I used to have a lot of trouble sleeping and still spend an hour or two in the middle of most nights awake. It’s not that I’m worrying (usually), I just wake up and don’t feel sleepy. I lie there and think about my writing and other things going on in my life.
Sleep historians (yes – they do exist) suggest we used to be in the habit of sleeping in two shifts. This makes a lot of sense to me – I get some of my best thinking done in the middle of the night.
I wrote this poem for a project run by a Shropshire Arts Centre in secondary schools. It’s about someone I love, but it was inspired by a period when I was lying awake worrying in the middle of the night. It’s based on that sense of relief that comes suddenly after the intensity of the worry, just before sleep itself.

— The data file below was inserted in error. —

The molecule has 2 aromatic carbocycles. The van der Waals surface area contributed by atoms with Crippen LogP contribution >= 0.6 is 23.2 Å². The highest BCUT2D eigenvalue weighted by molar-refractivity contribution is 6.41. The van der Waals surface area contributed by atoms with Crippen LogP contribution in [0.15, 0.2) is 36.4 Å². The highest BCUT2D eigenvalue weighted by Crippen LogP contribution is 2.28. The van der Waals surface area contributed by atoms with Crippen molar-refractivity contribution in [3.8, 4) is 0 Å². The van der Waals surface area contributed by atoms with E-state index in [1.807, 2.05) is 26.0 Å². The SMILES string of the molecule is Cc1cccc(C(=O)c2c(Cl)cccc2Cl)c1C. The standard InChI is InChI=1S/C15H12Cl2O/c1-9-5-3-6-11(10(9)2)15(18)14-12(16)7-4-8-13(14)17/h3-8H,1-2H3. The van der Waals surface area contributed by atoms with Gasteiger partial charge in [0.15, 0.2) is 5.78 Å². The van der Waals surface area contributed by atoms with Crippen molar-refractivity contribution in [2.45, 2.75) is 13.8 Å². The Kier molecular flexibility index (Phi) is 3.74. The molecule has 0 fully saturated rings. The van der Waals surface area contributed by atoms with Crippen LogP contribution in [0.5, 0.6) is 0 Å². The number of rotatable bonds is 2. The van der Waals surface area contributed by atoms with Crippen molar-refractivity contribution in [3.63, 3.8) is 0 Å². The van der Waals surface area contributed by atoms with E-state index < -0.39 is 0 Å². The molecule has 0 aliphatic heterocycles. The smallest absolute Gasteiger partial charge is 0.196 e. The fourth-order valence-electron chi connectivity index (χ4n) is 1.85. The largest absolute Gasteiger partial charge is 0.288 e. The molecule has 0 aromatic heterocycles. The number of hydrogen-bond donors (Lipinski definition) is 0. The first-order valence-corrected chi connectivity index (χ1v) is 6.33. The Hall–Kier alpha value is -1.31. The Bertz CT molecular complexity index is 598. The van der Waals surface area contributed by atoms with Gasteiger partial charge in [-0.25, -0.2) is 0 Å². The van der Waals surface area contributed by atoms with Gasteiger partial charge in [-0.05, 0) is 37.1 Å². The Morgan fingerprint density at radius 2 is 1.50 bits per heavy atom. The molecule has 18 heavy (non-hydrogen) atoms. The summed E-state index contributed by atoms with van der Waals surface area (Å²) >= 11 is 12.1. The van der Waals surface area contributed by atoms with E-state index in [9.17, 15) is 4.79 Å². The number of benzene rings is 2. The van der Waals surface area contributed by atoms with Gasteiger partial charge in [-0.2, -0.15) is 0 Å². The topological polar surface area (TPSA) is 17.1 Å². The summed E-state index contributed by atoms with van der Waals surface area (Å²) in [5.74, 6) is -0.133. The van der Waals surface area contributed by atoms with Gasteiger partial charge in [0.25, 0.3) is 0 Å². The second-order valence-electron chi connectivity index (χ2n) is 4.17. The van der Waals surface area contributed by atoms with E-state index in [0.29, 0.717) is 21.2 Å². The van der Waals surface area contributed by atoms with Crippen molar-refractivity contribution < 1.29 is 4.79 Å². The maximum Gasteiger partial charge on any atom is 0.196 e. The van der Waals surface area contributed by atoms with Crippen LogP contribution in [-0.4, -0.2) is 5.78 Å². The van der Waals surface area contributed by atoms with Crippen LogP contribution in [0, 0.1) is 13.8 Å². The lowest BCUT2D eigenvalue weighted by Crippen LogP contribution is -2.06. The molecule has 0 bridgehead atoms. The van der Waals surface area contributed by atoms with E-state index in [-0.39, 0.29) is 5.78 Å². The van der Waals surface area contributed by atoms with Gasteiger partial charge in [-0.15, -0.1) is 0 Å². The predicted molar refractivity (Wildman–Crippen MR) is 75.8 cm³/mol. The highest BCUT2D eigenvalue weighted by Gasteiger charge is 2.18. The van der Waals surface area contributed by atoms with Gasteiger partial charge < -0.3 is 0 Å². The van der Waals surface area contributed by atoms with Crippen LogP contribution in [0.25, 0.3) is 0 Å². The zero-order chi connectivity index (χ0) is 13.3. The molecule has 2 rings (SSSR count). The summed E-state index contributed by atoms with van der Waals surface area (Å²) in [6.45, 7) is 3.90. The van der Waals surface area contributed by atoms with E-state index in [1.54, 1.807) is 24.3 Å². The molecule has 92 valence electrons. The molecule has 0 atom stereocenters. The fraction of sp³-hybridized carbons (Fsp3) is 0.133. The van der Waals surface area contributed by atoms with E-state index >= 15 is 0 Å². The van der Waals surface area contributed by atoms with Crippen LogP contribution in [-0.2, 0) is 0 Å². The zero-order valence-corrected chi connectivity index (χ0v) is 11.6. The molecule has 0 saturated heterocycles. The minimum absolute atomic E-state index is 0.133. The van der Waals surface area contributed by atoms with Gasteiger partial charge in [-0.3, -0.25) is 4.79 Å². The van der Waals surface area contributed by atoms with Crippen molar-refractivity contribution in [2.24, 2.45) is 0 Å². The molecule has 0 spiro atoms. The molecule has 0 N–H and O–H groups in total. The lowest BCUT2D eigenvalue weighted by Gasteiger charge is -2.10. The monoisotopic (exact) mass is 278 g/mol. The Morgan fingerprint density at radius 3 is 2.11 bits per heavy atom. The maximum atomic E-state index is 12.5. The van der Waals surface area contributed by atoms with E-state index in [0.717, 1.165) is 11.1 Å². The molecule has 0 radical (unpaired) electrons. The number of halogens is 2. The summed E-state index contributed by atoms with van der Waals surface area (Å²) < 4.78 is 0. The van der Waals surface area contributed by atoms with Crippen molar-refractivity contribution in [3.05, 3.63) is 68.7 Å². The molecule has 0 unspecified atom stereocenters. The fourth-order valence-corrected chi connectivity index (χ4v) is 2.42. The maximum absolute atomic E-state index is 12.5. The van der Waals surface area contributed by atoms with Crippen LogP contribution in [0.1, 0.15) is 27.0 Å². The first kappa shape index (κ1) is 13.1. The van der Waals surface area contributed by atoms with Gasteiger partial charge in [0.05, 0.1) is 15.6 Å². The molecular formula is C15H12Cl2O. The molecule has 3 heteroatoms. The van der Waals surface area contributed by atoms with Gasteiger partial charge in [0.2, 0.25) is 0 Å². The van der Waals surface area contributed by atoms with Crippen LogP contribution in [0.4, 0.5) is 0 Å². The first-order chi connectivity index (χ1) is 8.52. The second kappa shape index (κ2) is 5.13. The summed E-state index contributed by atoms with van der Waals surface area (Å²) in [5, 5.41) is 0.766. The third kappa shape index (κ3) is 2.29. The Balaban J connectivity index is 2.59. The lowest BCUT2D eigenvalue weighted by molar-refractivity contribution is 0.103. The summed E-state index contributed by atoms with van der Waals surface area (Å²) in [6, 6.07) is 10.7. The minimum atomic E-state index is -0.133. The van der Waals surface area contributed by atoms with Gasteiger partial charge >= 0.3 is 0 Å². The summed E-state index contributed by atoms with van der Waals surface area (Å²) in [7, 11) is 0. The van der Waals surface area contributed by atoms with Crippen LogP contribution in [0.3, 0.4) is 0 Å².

She wakes up with a sudden start
that may have been a noise
and her body begins to lock itself
with a thousand flowing could-bes.
Sheâ€™s seized by an implacable fear
in the rare vividness of the night
in a mind more bright and quick
than daylight ever sees.
Holding her breath, she counts intently
the fluttered moments of nothing,
squeezes hard on rigid muscles
as the empty house sighs and creaks.
It is a patient waiting for grace.
For something that loves her very deeply
is slowly discovering the combination
to put her back to sleep.